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Identity and biogeochemical role of chemoautotrophic prokaryotes in aquatic ecosystems

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Polar plankton reveals secrets of the carbon cycle

Marine microorganisms studied in the polar regions have provided valuable information about the role of the greenhouse gas carbon dioxide (CO2) in aquatic ecosystems.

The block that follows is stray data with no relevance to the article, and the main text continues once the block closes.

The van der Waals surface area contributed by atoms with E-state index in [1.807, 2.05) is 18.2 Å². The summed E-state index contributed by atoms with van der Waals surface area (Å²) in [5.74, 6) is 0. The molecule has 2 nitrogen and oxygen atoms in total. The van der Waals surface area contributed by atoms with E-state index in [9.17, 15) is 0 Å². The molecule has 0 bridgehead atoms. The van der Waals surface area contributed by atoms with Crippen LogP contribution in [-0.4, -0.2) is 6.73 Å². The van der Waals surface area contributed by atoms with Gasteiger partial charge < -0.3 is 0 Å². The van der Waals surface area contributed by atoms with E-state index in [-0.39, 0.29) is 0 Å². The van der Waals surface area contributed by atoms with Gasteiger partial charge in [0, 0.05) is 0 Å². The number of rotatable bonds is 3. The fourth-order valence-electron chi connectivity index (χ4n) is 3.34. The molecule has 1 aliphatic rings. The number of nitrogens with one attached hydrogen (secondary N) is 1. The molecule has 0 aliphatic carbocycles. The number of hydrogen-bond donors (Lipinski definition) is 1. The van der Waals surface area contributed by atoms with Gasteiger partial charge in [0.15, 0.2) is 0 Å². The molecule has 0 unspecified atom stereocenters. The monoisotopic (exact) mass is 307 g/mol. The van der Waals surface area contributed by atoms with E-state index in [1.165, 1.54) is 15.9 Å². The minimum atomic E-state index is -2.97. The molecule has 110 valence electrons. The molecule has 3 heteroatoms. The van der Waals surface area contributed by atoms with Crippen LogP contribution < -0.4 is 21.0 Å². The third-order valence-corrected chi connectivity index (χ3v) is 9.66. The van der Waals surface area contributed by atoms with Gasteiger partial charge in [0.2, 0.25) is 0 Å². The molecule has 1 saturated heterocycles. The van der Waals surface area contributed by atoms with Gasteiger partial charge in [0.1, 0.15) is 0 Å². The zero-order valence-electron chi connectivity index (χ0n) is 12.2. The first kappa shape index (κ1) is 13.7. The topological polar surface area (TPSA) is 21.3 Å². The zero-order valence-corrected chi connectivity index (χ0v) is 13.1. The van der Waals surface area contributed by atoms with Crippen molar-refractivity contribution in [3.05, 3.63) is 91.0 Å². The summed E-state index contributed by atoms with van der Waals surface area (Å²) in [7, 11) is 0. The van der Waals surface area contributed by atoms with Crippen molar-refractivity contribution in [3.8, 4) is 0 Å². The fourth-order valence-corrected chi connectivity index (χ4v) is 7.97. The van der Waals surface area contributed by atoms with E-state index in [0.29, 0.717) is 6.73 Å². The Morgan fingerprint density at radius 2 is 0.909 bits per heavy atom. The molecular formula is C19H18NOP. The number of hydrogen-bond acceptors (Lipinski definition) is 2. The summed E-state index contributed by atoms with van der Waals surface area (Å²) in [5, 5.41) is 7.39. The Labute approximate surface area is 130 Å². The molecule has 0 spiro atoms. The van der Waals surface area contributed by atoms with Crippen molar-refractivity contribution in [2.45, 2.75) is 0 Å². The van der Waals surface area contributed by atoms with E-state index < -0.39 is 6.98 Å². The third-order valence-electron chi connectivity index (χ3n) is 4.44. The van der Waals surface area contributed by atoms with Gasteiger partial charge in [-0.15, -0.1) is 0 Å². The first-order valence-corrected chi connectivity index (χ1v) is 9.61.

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Carbon fixation enables CO2 gas from the earth's atmosphere to be converted into a solid compound by organisms known as autotrophs, which are able to produce their own food. The process is driven by photosynthesis, whereby CO2 is turned into sugars. However, chemoautotrophic microorganisms can fix CO2 without the use of light. Although this process is widespread in natural systems and plays an important role in the carbon cycle, the fixation of CO2 in the dark has not been widely studied. The EU-funded project 'Identity and biogeochemical role of chemoautotrophic prokaryotes in aquatic ecosystems' (Chemoarch) has investigated the process of dark CO2 fixation in aquatic systems by identifying chemoautotrophic microorganisms and studying their abundance and metabolic activity. Researchers have also examined the main factors that determine the distribution of the microorganisms in the environment. The Antarctica and Arctic have been visited by Chemoarch scientists studying microorganisms known as Crenarchaeota, which belong to a group called Archaea. Although Crenarchaeota are abundant in the polar regions their diversity and ecology is mainly unknown. Researchers have discovered that although most of the Crenarchaeota in Antarctic and Arctic waters are chemoautotrophs they fix less CO2 than expected. Scientists have found a wide range of Archaeans in different Antarctic water masses, indicating that environmental conditions influence their diversity. Project partners have also identified Arctic marine bacteria that are active in dark CO2 assimilation. Results have indicated that this could be an important process for the metabolism and survival of polar bacteria. The success of the Chemoarch project will help improve understanding of the biogeochemical role of Archaea in polar systems. Due to the great sensitivity of these environments to global climatic change, understanding mechanisms underlying the regions' biochemistry is a priority for scientists and policy-makers alike.

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